1st Executive Blog

09 Dec 7 Things We learned About Executive Search in 2019

As 2019 comes to a close it’s worth reflecting on the trends and patterns we saw emerging in Executive Search during the course of the year. In earlier blogs this year we reported on some of the trends that large organisations expect to see and you may have a bit of fun comparing our view of what actually happened against those predicted trends.


1. In a highly competitive market, pricing held up particularly well. While rates are a little short of some of the higher levels of recent years, margin has not been under the same pressure as in the general recruitment market. We believe the reasons for this are pretty simple. Organisations value experienced consultants who can manage a complex long-term process (where necessary) to find and engage with the best talent at C-Suite level and in boardrooms.


2. True Executive Search continues to be an international pursuit. We have seen the relocation of Japanese executives living in Australia back to Tokyo for an American client, we have worked for American clients placing executives and their Australian subsidiaries, we have fulfilled briefs for Australian clients placing executives in the USA but perhaps the most interesting international trend that we have seen is executives “going home”.

It may be a return to traditional values but as their children move through both the secondary school and tertiary education thresholds, executive families are making decisions about whether they wish to return home or whether they wish to continue working as expatriates. Certainly in Australia we have seen senior executives returning home from the Netherlands, Canada, China, the UAE and Saudi Arabia.


3. The ability to connect globally in Executive Search has never been more important. While we have seen substantial advances in the way technology can be used to source and engage with high-calibre talent, access to personal relationships continues to be important market by market.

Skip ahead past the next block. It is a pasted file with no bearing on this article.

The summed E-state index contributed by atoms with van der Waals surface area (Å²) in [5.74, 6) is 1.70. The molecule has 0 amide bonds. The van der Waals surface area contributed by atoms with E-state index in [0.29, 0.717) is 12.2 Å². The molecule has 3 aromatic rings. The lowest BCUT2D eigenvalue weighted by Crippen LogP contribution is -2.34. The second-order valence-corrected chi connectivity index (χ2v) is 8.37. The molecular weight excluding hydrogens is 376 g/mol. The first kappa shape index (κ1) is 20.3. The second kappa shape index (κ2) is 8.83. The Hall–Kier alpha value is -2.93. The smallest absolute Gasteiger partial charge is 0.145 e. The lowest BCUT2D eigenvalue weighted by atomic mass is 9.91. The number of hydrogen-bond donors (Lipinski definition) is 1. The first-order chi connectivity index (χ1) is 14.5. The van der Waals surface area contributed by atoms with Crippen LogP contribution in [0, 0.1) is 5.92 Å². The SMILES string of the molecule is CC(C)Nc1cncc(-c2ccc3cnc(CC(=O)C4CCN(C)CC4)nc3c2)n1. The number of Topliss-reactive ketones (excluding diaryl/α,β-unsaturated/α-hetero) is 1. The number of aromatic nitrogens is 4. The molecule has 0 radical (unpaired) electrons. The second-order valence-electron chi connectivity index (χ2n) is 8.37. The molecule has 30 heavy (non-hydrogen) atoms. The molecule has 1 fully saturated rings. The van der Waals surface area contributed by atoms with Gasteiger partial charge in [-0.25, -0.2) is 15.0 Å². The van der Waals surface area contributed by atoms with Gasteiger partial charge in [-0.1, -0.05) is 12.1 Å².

4. Despite the attention that executive remuneration receives in the Australian press, largely influenced by a very small number of multi-million dollar packages and some of the largest public companies, Australian executives in the C-Suite are not paid as highly as in the jobs they are returning from in the USA and Europe in particular.


5. The Australian banking industry appears to continue to pay some of the highest salaries for senior functional executives (marketing, human resources, corporate social responsibility).


6. C-Suite executives have begun to understand that sales is a profession and they have progressively been prepared to pay significantly higher base salaries for well-qualified and high performing sales people and sales management. CEOs seem to be driving the sales side of their business down one of two remuneration paths. The first is in providing a greater focus on the right values and behaviours to drive success in tandem with above market base salaries with more modest incentives while the other path has tended to bring base salaries up to competitive levels while continuing to reward high performance with incentive pay. There is a gradual executive acceptance that sales is a profession, a vital one at that, which means that base salaries for business development managers and/or senior account managers tend to range between $100,000 and $170,000 per annum. That is where the high talent sweet spot currently exists.


7. While executive stress is still a concern in many organisations, a new breed of senior executives is really embracing the flexibility and work life balance that technology can bring.


We can almost imagine the archetypal senior executive in the 2020s. She or he may work from a fully functional Home Office with state-of-the-art web-based videoconferencing and communication facilities, improve their own productivity with a collection of resources offshore and contained in synched desktop and mobile productivity apps. They will be proficient in automating many of the basic processes, are probably using Dragon or other voice recognition software to do the majority of their writing, will travel extensively holding Uber, Lyft and Ola accounts and will forego hotel loyalty programs to stay in the best properties the corporate travel policy allows while taking advantage of services such as Trivago.

They believe that if the company wants their soul that has to be on their terms.

We look forward to what 2020 will bring.